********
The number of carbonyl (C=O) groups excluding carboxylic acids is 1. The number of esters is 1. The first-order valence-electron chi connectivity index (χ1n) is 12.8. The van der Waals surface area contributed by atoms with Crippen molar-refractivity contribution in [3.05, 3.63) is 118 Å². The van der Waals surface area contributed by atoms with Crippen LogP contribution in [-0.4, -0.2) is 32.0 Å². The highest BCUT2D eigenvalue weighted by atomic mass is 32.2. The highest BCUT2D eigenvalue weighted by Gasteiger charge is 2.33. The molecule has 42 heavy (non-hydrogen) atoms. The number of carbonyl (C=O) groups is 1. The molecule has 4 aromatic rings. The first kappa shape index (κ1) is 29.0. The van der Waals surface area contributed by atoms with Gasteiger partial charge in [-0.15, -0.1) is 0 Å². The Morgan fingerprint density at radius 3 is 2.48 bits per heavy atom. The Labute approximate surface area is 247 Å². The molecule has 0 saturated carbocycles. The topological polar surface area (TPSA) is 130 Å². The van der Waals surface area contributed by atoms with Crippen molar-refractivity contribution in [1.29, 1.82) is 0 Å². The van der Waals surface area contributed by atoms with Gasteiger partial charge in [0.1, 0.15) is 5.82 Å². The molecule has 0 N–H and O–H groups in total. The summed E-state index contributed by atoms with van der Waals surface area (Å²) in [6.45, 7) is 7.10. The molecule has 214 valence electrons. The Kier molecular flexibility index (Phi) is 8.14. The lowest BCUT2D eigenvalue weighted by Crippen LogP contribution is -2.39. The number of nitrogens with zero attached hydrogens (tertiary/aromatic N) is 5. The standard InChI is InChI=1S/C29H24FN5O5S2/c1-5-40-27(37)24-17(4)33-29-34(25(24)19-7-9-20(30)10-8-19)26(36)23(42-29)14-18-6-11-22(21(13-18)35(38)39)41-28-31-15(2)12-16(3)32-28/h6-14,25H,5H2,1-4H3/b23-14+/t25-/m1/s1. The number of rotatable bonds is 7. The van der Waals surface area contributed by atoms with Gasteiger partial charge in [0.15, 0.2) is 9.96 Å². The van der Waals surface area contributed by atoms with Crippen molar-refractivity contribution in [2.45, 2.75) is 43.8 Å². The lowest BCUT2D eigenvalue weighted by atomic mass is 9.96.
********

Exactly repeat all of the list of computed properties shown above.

The number of carbonyl (C=O) groups excluding carboxylic acids is 1. The number of esters is 1. The first-order valence-electron chi connectivity index (χ1n) is 12.8. The van der Waals surface area contributed by atoms with Crippen molar-refractivity contribution in [3.05, 3.63) is 118 Å². The van der Waals surface area contributed by atoms with Crippen LogP contribution in [-0.4, -0.2) is 32.0 Å². The highest BCUT2D eigenvalue weighted by atomic mass is 32.2. The highest BCUT2D eigenvalue weighted by Gasteiger charge is 2.33. The molecule has 42 heavy (non-hydrogen) atoms. The number of carbonyl (C=O) groups is 1. The molecule has 4 aromatic rings. The first kappa shape index (κ1) is 29.0. The van der Waals surface area contributed by atoms with Gasteiger partial charge in [-0.15, -0.1) is 0 Å². The Morgan fingerprint density at radius 3 is 2.48 bits per heavy atom. The Labute approximate surface area is 247 Å². The molecule has 0 saturated carbocycles. The topological polar surface area (TPSA) is 130 Å². The van der Waals surface area contributed by atoms with Crippen molar-refractivity contribution in [1.29, 1.82) is 0 Å². The van der Waals surface area contributed by atoms with Gasteiger partial charge in [0.1, 0.15) is 5.82 Å². The molecule has 0 N–H and O–H groups in total. The summed E-state index contributed by atoms with van der Waals surface area (Å²) in [6.45, 7) is 7.10. The molecule has 214 valence electrons. The Kier molecular flexibility index (Phi) is 8.14. The lowest BCUT2D eigenvalue weighted by Crippen LogP contribution is -2.39. The number of nitrogens with zero attached hydrogens (tertiary/aromatic N) is 5. The standard InChI is InChI=1S/C29H24FN5O5S2/c1-5-40-27(37)24-17(4)33-29-34(25(24)19-7-9-20(30)10-8-19)26(36)23(42-29)14-18-6-11-22(21(13-18)35(38)39)41-28-31-15(2)12-16(3)32-28/h6-14,25H,5H2,1-4H3/b23-14+/t25-/m1/s1. The number of rotatable bonds is 7. The van der Waals surface area contributed by atoms with Gasteiger partial charge in [0.15, 0.2) is 9.96 Å². The van der Waals surface area contributed by atoms with Crippen molar-refractivity contribution in [2.45, 2.75) is 43.8 Å². The lowest BCUT2D eigenvalue weighted by atomic mass is 9.96.